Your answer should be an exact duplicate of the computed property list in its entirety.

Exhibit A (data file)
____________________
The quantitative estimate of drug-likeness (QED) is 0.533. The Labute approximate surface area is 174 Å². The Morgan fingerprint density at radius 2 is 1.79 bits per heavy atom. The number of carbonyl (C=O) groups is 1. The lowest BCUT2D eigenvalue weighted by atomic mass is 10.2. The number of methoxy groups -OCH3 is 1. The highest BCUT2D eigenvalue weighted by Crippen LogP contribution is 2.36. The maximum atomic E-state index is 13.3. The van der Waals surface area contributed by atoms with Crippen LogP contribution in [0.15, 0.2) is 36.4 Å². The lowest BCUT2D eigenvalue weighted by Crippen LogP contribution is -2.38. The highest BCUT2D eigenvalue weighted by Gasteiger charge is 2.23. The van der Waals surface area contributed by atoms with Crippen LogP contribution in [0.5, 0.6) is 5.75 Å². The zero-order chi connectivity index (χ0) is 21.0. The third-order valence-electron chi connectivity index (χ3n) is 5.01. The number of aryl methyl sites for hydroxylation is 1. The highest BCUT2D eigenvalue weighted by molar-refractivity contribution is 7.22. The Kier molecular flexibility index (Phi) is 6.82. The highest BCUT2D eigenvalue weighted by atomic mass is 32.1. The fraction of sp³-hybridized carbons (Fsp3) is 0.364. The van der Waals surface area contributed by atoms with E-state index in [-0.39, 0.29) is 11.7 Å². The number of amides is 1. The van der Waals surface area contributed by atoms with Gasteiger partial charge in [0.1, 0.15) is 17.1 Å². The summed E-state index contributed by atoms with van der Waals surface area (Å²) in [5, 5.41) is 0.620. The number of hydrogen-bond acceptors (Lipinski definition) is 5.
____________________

The quantitative estimate of drug-likeness (QED) is 0.533. The Labute approximate surface area is 174 Å². The Morgan fingerprint density at radius 2 is 1.79 bits per heavy atom. The number of carbonyl (C=O) groups is 1. The lowest BCUT2D eigenvalue weighted by atomic mass is 10.2. The number of methoxy groups -OCH3 is 1. The highest BCUT2D eigenvalue weighted by Crippen LogP contribution is 2.36. The maximum atomic E-state index is 13.3. The van der Waals surface area contributed by atoms with Crippen LogP contribution in [0.15, 0.2) is 36.4 Å². The lowest BCUT2D eigenvalue weighted by Crippen LogP contribution is -2.38. The highest BCUT2D eigenvalue weighted by Gasteiger charge is 2.23. The van der Waals surface area contributed by atoms with Crippen LogP contribution in [0.5, 0.6) is 5.75 Å². The zero-order chi connectivity index (χ0) is 21.0. The third-order valence-electron chi connectivity index (χ3n) is 5.01. The number of aryl methyl sites for hydroxylation is 1. The highest BCUT2D eigenvalue weighted by molar-refractivity contribution is 7.22. The Kier molecular flexibility index (Phi) is 6.82. The highest BCUT2D eigenvalue weighted by atomic mass is 32.1. The fraction of sp³-hybridized carbons (Fsp3) is 0.364. The van der Waals surface area contributed by atoms with E-state index in [-0.39, 0.29) is 11.7 Å². The number of amides is 1. The van der Waals surface area contributed by atoms with Gasteiger partial charge in [0.1, 0.15) is 17.1 Å². The summed E-state index contributed by atoms with van der Waals surface area (Å²) in [5, 5.41) is 0.620. The number of hydrogen-bond acceptors (Lipinski definition) is 5.